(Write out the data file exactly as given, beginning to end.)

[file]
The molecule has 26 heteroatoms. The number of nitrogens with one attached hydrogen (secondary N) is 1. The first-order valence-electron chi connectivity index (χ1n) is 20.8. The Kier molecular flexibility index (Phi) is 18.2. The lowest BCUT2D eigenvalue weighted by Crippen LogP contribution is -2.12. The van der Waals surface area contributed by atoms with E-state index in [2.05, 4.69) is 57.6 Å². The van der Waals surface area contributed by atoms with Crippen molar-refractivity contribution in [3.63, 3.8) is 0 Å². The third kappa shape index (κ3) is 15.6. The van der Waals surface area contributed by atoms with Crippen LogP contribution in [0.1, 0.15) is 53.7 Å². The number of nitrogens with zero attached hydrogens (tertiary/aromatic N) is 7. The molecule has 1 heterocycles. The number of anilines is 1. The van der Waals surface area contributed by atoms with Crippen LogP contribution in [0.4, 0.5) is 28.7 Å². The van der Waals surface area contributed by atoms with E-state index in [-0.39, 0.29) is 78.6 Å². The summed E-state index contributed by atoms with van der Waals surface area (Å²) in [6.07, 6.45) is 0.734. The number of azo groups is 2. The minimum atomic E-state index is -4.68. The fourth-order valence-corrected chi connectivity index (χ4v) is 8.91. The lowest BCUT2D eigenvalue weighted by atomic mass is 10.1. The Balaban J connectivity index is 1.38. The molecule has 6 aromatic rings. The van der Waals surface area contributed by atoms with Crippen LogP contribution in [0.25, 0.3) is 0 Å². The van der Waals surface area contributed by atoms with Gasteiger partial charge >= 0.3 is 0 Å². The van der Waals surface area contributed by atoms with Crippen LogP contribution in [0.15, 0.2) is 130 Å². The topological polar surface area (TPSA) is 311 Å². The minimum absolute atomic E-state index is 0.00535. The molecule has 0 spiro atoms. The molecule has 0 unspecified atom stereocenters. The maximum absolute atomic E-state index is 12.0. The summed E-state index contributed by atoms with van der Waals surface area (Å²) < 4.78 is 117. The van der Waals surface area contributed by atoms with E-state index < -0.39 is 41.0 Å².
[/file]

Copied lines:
The molecule has 26 heteroatoms. The number of nitrogens with one attached hydrogen (secondary N) is 1. The first-order valence-electron chi connectivity index (χ1n) is 20.8. The Kier molecular flexibility index (Phi) is 18.2. The lowest BCUT2D eigenvalue weighted by Crippen LogP contribution is -2.12. The van der Waals surface area contributed by atoms with E-state index in [2.05, 4.69) is 57.6 Å². The van der Waals surface area contributed by atoms with Crippen molar-refractivity contribution in [3.63, 3.8) is 0 Å². The third kappa shape index (κ3) is 15.6. The van der Waals surface area contributed by atoms with Crippen LogP contribution in [0.1, 0.15) is 53.7 Å². The number of nitrogens with zero attached hydrogens (tertiary/aromatic N) is 7. The molecule has 1 heterocycles. The number of anilines is 1. The van der Waals surface area contributed by atoms with Crippen LogP contribution in [0.4, 0.5) is 28.7 Å². The van der Waals surface area contributed by atoms with E-state index in [-0.39, 0.29) is 78.6 Å². The summed E-state index contributed by atoms with van der Waals surface area (Å²) in [6.07, 6.45) is 0.734. The number of azo groups is 2. The minimum atomic E-state index is -4.68. The fourth-order valence-corrected chi connectivity index (χ4v) is 8.91. The lowest BCUT2D eigenvalue weighted by atomic mass is 10.1. The Balaban J connectivity index is 1.38. The molecule has 6 aromatic rings. The van der Waals surface area contributed by atoms with Crippen LogP contribution in [0.25, 0.3) is 0 Å². The van der Waals surface area contributed by atoms with Gasteiger partial charge >= 0.3 is 0 Å². The van der Waals surface area contributed by atoms with Crippen LogP contribution in [0.15, 0.2) is 130 Å². The topological polar surface area (TPSA) is 311 Å². The minimum absolute atomic E-state index is 0.00535. The molecule has 0 spiro atoms. The molecule has 0 unspecified atom stereocenters. The maximum absolute atomic E-state index is 12.0. The summed E-state index contributed by atoms with van der Waals surface area (Å²) < 4.78 is 117. The van der Waals surface area contributed by atoms with E-state index < -0.39 is 41.0 Å².